restricted access For Dilla’s Sake and the Love of Donuts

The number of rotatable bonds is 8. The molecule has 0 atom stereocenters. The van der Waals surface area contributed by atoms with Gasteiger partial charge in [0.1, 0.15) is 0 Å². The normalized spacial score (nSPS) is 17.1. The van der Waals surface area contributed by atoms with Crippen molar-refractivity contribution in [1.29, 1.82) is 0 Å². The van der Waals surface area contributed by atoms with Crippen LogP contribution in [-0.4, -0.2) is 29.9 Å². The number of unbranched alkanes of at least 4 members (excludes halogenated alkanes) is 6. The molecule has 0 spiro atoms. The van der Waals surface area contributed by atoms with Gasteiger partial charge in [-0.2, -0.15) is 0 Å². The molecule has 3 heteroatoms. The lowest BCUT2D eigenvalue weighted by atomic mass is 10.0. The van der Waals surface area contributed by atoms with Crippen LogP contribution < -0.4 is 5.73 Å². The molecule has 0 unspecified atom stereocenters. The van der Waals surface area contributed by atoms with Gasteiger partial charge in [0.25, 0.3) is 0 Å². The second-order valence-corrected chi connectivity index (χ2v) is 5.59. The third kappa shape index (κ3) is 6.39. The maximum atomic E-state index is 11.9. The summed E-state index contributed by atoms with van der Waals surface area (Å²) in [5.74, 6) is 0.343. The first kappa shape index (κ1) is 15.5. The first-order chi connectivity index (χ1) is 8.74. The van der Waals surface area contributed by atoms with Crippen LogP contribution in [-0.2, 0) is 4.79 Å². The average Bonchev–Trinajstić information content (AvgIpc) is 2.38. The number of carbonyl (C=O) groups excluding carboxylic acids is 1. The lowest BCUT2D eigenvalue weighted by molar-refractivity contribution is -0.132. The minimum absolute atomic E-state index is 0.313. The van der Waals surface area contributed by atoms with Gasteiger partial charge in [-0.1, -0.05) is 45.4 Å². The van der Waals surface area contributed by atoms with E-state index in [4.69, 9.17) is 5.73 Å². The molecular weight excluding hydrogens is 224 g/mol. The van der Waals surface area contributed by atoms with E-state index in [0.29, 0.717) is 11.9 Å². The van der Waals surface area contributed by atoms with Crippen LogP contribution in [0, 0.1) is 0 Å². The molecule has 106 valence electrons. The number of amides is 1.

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369 W ith his legacy complete, and that smile just a memory that beams from the cover of Donuts, we can now exhaustively examine J Dilla’s catalog, attempt to categorize the rhythms, and confidently assess his value to this art form. It’s not so much about what J did for hip-hop as it is what Dilla did for music—and not just modern music, I’m talking centuries’ worth of sound. You see, you only get one of each individual human being: one me, one you. There’s only one of each of us, whether we seize the days of our lives or not. Nobody’s normal. You only get one. James Yancey, Dilla’s real name, seized on every breath he was given in life, right up until his death in 2006 at age thirty-two—just three days after his birthday and the release of the aforementioned opus, Donuts. No bloodshed, no overdoses, no shady circumstances . Instead, Dilla was sick with a rare blood disease. It was absolutely devastating to anyone who had befriended Dilla in real life or connected with him via headphones, especially considering all the incredible compositions he created in a very brief time—far too brief. He was quietly charismatic and exceptionally clever. You only get one. Your brain—the unique nerves, synapses, and blood swimming in your skull—processes music in measures. Dilla loved to mess with that. Using the vehicle of soulful exclamations and outbursts, Jay Dee, later known to the world as J Dilla, would unexpectedly pause and inject a drug in split-second doses—yelps, choruses, an eighth step—when your brain least suspected it. In his own avant-hip-hop style, J sewed pieces together, ends to middles, beginnings to silence, fuzz to flourishes—no mindless looping of the chorus from an R&B chart topper for five minutes.J dug deep.And if he couldn’t find it, he’d play it his damn self. With musical roots that included a classicalmusic -inclined mother, a jazz-musician father, and a grandfather who played piano for silent films, Dilla took to music from the time he was a tot.Dilla cut his chops on piano and cello before developing a musical literacy that led him to drums,flute,and guitar.Davis Aerospace Technical High School developed his mathematical mind that would eventually make his sound so unique. He started messing around with a neighborhood musician named Joseph “Amp” Fiddler. Eventually, he began to lock himself in the lab at Amp’s house, rather than the ones at Davis HS. He discovered digital machines and manipulation. That was it. This kind of pissed off his beloved mother,Maureen “Ma Dukes” Yancey, but it’s since been worked out. She appreciated and supported his talent and now preserves his spirit via the J Dilla Foundation, a nonprofit dedicated to music programs in inner-city schools across the nation. After more than a decade as a fan, I still can’t wrap my head around the J Dilla sound. It just For Dilla’s Sake and the Love of Donuts Shane M. Liebler 370 Hıp-Hop, GheTToTech, DonuTs, and Techno Dreams was—and is—so different in a genre that rarely surprises in the modern era, save for a few lyrical luminaries. I’m continually impressed at how fresh this stuff still sounds. His voluminous, headphonefriendly catalog remains in heavy rotation. And then there’s the man himself, James Yancey, twenty-first-century troubadour: J played pop-culture strings in a far more advanced style than traditional DJs. Hip-hop fans and hipsters alike relish the obscure sample and award it five-star ratings and coveted buzz. Jay dug deep in the crates no doubt, but the shit he came up with mesmerized. Always armed with a solid boom-bap backbone, his sounds exploded with calculated spontaneity. James Yancey, composer: A simple hip-hop producer can put any random soul hook to a beat. J wove audio fabric thick with color and complexity. Some of it was just straight-up weird, but it was always wonderful. Any producer can splash paint on a canvas and make it sound beautiful. J lovingly stitched together meditative grooves, carefully selected clips, and simply shared his love of sound with the world. Live and direct. From Detroit. James Yancey,ambassador: My first introduction to Jay Dee came by way of A Tribe Called Quest,my first and all-time favorite hip-hop band.Upon...

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